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My Turn: White Mountain rivers and tar sands: not a good mix

New Hampshire is at risk from a new hazard for which no local controls exists. Recently the Canadian government approved the reversal of the last remaining pipeline linking Montreal to the Alberta tar sands fields. The only existing pipeline for tar sands oil to reach international markets from Montreal goes directly across New Hampshire.

During World War II, a series of pipelines were constructed to bring crude oil from the port of Portland, Maine, to Montreal to avoid exposing tankers to German submarines. These pipelines transverse northern New England beginning in Portland, passing Lake Sebago and the Androscoggin River, continuing across New Hampshire in the Route 2 corridor, and over the White Mountains and the Connecticut River before entering Vermont to complete the journey to Montreal. Three pipelines remain. One is decommissioned, one is mothballed and one remains in active service.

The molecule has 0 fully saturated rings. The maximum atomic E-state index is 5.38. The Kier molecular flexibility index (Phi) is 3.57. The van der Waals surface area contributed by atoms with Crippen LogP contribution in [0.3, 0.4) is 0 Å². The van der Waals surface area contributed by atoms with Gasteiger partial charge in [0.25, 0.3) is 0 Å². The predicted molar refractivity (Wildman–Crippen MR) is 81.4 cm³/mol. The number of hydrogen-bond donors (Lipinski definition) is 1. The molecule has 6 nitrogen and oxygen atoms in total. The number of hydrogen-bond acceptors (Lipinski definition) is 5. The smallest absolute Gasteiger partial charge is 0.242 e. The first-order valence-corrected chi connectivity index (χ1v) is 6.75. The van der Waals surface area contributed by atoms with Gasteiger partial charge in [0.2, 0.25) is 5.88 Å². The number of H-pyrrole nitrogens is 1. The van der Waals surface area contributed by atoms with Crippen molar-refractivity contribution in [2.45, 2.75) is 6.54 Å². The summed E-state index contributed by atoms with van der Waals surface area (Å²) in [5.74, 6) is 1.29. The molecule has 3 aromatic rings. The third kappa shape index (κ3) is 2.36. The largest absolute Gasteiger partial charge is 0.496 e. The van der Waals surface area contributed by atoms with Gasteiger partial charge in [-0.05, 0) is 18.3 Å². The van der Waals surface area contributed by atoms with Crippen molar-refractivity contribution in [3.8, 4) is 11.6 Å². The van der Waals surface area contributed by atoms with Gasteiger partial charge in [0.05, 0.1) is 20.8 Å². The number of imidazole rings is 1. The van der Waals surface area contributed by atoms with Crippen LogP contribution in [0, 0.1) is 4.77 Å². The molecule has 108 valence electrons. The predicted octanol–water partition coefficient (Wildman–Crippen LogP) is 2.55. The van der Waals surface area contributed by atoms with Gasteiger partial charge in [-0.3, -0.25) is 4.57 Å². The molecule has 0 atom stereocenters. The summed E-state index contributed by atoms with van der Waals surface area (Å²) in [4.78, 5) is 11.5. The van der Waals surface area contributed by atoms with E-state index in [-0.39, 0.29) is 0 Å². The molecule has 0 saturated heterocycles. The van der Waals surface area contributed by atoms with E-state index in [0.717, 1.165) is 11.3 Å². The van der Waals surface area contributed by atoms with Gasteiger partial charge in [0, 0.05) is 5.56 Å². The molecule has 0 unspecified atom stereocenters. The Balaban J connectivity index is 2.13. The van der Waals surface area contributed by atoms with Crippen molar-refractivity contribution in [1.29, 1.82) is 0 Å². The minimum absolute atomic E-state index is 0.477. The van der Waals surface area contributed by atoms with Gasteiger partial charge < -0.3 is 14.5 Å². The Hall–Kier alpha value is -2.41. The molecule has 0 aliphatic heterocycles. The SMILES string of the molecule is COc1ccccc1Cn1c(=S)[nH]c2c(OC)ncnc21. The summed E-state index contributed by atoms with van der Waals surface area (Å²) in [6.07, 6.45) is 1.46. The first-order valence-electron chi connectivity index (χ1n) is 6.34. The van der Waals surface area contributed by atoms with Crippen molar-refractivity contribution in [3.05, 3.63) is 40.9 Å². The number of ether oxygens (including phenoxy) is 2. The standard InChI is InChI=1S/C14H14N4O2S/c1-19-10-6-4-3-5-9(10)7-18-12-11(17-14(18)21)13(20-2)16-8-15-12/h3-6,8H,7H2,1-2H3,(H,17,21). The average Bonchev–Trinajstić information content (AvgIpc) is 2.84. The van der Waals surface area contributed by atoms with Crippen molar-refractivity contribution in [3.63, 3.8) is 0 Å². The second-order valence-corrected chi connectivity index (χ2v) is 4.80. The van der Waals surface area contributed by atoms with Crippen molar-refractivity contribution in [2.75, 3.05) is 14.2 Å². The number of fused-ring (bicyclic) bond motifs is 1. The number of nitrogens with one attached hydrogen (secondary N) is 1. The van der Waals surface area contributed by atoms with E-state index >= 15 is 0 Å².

Tar sands crude, or more properly bitumen, shares many negative environmental characteristics with coal. It requires significant amounts of energy to extract. Refining processes have substantial negative environmental impacts and yield large quantities of waste products. When bitumen is finally consumed as a fuel, it releases copious amounts of carbon.

A big difference between coal and bitumen is that, after dilution with volatile hydrocarbons, bitumen can be pumped through pipelines. Pipelines, like all transport modalities, are subject to failure. In the United States, we spill on average about 3 million gallons annually from pipelines. Unlike lighter liquid hydrocarbons, when bitumen escapes pipeline containment, and after the toxic volatiles evaporate, it will sink to the bottom of water bodies making it impossible to fully recover.

After four years and $1 billion, the tar sands pipeline spill cleanup effort in the Kalamazoo River remains a work in progress.